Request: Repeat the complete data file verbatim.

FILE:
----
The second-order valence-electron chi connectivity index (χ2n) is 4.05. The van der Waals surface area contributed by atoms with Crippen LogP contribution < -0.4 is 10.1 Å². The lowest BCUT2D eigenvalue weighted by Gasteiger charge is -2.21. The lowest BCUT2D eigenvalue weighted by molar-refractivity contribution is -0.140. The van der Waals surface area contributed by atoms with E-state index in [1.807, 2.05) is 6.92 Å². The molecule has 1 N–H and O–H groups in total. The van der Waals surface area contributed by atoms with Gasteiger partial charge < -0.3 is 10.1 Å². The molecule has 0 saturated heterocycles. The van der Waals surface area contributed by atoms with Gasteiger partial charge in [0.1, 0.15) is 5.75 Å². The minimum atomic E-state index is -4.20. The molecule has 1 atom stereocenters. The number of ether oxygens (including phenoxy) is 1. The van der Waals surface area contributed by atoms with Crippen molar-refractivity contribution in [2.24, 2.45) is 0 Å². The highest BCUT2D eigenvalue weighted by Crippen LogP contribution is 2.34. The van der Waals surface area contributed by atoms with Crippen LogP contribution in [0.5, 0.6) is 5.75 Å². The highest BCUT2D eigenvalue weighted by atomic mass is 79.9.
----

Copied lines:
The second-order valence-electron chi connectivity index (χ2n) is 4.05. The van der Waals surface area contributed by atoms with Crippen LogP contribution < -0.4 is 10.1 Å². The lowest BCUT2D eigenvalue weighted by Gasteiger charge is -2.21. The lowest BCUT2D eigenvalue weighted by molar-refractivity contribution is -0.140. The van der Waals surface area contributed by atoms with E-state index in [1.807, 2.05) is 6.92 Å². The molecule has 1 N–H and O–H groups in total. The van der Waals surface area contributed by atoms with Gasteiger partial charge < -0.3 is 10.1 Å². The molecule has 0 saturated heterocycles. The van der Waals surface area contributed by atoms with Gasteiger partial charge in [0.1, 0.15) is 5.75 Å². The minimum atomic E-state index is -4.20. The molecule has 1 atom stereocenters. The number of ether oxygens (including phenoxy) is 1. The van der Waals surface area contributed by atoms with Crippen molar-refractivity contribution in [2.24, 2.45) is 0 Å². The highest BCUT2D eigenvalue weighted by Crippen LogP contribution is 2.34. The van der Waals surface area contributed by atoms with Crippen LogP contribution in [0.5, 0.6) is 5.75 Å². The highest BCUT2D eigenvalue weighted by atomic mass is 79.9.